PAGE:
Irish moss is a type of seaweed that grows along the Atlantic coasts of Europe and North America. Like most sea vegetables, Irish moss is high in iodine, magnesium, calcium, manganese, zinc, bromine, and other minerals. It’ s also a source of carrageenan, the jelly-like thickening agent used to thicken a variety of food products.
Irish moss isn’t something to eat every day, but transforming seaweed into gel is a fun little experiment. Plus, there’s a burning question about Irish moss that needs to be answered. Can pudding made from seaweed actually taste good? Not just tolerably good, but really good?
When a package of Irish moss is opened and a strong aroma of ocean wafts out, it’s hard to believe that throwing seaweed in a blender with chocolate is a good idea. But once it turns into gel, Irish moss has only a slightly detectable flavor that’s completely masked by chocolate, espresso and coconut. The espresso powder in this version of Irish moss pudding is an especially nice addition, giving the pudding a more complex dark chocolate flavor.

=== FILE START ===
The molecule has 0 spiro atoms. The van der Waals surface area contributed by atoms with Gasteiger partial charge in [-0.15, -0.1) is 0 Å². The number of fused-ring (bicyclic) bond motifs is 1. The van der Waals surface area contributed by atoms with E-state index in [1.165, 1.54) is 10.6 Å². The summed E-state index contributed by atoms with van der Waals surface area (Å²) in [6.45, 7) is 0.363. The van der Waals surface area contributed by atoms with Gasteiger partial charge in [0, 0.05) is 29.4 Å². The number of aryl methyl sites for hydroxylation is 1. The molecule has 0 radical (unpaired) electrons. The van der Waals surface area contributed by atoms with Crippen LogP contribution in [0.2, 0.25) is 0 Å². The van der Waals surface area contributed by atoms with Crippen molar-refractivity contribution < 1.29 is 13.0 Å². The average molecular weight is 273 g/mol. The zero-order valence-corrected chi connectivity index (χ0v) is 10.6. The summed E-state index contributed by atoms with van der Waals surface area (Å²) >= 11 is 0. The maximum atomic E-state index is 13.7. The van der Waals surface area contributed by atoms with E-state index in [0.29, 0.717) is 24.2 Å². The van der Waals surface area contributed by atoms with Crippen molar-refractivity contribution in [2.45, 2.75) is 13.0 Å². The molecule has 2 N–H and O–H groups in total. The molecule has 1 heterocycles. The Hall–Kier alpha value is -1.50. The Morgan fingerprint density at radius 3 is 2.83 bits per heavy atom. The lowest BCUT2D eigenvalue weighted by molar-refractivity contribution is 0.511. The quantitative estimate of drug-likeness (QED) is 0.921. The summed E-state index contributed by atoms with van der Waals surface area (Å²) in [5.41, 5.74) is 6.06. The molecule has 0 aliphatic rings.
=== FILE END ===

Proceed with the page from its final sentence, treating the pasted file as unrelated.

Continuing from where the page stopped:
The allure of Irish moss for many is that it gives desserts a creamy texture without adding any dairy. This pudding is creamy, no doubt, though not quite as rich and velvety as pudding made from whole milk. But the Irish moss gel also means that cornstarch and loads of sugar can be skipped too, which makes this pudding even more appealing.
Time in the Kitchen: 15 minutes, plus 4 to 12 hours to soak the Irish moss
Irish Moss Gel
Before making the pudding, the Irish moss must first be turned into gel.
The thickening power of Irish moss varies from batch to batch, so exact measurements aren’t always going to yield the exact same results. Think of the measurements below as estimates. As a general rule, a handful of the moss plus just enough water to cover it in the blender is about right. The texture of the gel can be fairly loose; don’t necessarily expect a texture as firm as Jello. For this reason, pudding is the easiest dessert to make with Irish moss because it’s very forgiving and doesn’t require a firm, sliceable texture.
A small handful (about 1/2 cup/2 ounces/56 g) whole leaf Irish Moss
¾ cup cold water (180 ml)
Rinse the Irish moss thoroughly in several rinses of water. There will be a good amount of sand and debris to wash away.
Cover the rinsed Irish moss with cold water and soak 4 to 12 hours. Most packages of Irish moss will have a recommended soaking time.
Drain the water from the moss. The moss will have at least doubled in volume. Chop the moss up with a knife or kitchen shears. Measure out about 1 cup/4 ounces/113 g of the soaked, chopped moss and put it in a high-powered blender (like a Vitamix).
Add the 3/4 cup cold water and blend on medium speed for 3 to 5 minutes until the moss and water have turned into a very smooth gel.
Keep the gel in the refrigerator if not using immediately. It will stay fresh about a week.